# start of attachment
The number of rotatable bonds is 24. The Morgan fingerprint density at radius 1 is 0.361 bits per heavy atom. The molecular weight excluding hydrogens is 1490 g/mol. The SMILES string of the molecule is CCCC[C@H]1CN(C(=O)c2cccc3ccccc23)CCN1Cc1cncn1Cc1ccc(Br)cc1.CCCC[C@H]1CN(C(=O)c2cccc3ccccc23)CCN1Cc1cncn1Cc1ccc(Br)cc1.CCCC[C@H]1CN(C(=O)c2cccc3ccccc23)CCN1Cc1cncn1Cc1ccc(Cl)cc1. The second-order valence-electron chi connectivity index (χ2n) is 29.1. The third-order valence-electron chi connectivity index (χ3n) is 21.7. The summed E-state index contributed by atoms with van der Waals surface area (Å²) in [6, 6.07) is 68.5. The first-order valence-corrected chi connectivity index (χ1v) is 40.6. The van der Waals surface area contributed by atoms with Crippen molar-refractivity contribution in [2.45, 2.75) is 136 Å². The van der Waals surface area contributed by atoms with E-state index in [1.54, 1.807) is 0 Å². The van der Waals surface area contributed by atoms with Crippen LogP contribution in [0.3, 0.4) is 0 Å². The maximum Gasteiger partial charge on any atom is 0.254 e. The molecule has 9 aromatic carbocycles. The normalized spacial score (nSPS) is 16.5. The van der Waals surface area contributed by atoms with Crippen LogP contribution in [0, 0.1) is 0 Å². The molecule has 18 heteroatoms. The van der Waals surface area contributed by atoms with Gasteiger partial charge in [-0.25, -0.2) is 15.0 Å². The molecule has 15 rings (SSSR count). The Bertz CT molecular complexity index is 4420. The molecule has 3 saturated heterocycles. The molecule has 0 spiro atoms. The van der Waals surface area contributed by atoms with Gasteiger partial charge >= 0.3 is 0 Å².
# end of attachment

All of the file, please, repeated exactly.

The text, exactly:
The number of rotatable bonds is 24. The Morgan fingerprint density at radius 1 is 0.361 bits per heavy atom. The molecular weight excluding hydrogens is 1490 g/mol. The SMILES string of the molecule is CCCC[C@H]1CN(C(=O)c2cccc3ccccc23)CCN1Cc1cncn1Cc1ccc(Br)cc1.CCCC[C@H]1CN(C(=O)c2cccc3ccccc23)CCN1Cc1cncn1Cc1ccc(Br)cc1.CCCC[C@H]1CN(C(=O)c2cccc3ccccc23)CCN1Cc1cncn1Cc1ccc(Cl)cc1. The second-order valence-electron chi connectivity index (χ2n) is 29.1. The third-order valence-electron chi connectivity index (χ3n) is 21.7. The summed E-state index contributed by atoms with van der Waals surface area (Å²) in [6, 6.07) is 68.5. The first-order valence-corrected chi connectivity index (χ1v) is 40.6. The van der Waals surface area contributed by atoms with Crippen molar-refractivity contribution in [2.45, 2.75) is 136 Å². The van der Waals surface area contributed by atoms with E-state index in [1.54, 1.807) is 0 Å². The van der Waals surface area contributed by atoms with Crippen LogP contribution in [0.3, 0.4) is 0 Å². The maximum Gasteiger partial charge on any atom is 0.254 e. The molecule has 9 aromatic carbocycles. The normalized spacial score (nSPS) is 16.5. The van der Waals surface area contributed by atoms with Crippen LogP contribution in [0, 0.1) is 0 Å². The molecule has 18 heteroatoms. The van der Waals surface area contributed by atoms with Gasteiger partial charge in [-0.25, -0.2) is 15.0 Å². The molecule has 15 rings (SSSR count). The Bertz CT molecular complexity index is 4420. The molecule has 3 saturated heterocycles. The molecule has 0 spiro atoms. The van der Waals surface area contributed by atoms with Gasteiger partial charge >= 0.3 is 0 Å².